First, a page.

Leo Rubinfien
Summer 1978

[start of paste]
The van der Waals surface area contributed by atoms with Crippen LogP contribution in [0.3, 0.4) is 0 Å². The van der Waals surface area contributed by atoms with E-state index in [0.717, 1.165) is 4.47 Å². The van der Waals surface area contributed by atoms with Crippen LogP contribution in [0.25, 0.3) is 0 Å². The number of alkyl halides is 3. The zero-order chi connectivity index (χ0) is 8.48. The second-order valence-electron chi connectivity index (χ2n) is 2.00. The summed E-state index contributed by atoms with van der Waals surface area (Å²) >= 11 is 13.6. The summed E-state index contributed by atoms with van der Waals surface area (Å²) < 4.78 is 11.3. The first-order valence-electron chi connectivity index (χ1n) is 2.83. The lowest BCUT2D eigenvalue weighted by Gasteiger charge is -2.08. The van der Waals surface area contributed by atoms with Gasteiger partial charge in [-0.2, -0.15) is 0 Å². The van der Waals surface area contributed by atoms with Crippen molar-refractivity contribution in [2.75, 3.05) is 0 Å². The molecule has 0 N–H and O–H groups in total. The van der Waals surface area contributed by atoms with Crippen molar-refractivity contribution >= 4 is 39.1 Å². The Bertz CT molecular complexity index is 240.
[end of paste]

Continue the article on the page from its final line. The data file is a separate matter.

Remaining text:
The ironic stance which has characterized much of the best American  photography was succinctly defined by Diane Arbus when she said,  referring to the grotesque subjects of her portraits, “I hear myself saying,  ‘How terrific,’ and there’s this woman making a face. I really mean it’s  terrific. I don’t mean I wish I looked like that. I don’t mean I wish my  children looked like that. I don’t mean in my private life I want to kiss you.  But I mean that’s amazingly, undeniably something.” Horrific subjects like  hers are extreme ones, it is true, and the ambivalence she expressed is  the necessary, probably inevitable, response to these dwarfs and drag  queens, denizens of New York City’s tawdriest social backwaters. Yet the  same ambivalence, an attraction and repulsion--a fascination--is to be  found in the work of artists who addressed the less-than-horrible. Walker  Evans discovered America’s crass and tasteless landscape of gas  stations, billboards and diners some time before Robert Venturi did. He  attacked these things with an eye that at once saw them as intolerable  and found in them the precious core of the issue. The work of Ansel  Adams and his followers notwithstanding, this basic Evansian irony has  been the central theme upon which later American photographers have  variously devised their works. Much American camerawork has been a  chronicle of love-hate relations with an unlovely milieu. In photography  since the 1930s we have a series of gestures—threatening, cajoling,  pleading, sarcastic, bitter and bewildered—toward a landscape that hardly  cares how it might be turned into art, its primary concern all along having  been how to turn itself into money. Why art should be mined in the icons  and events of an artless age and place is a question each photographer  answers differently. At the very least, America is home for American  photographers, and they may only neglect it at the risk of their art’s losing  its grasp on life. In the broadest sense the American landscape,  ungraceful but rich in metaphor, has continually pressed its artists to ask  whether, or how, beauty might be found in desolation.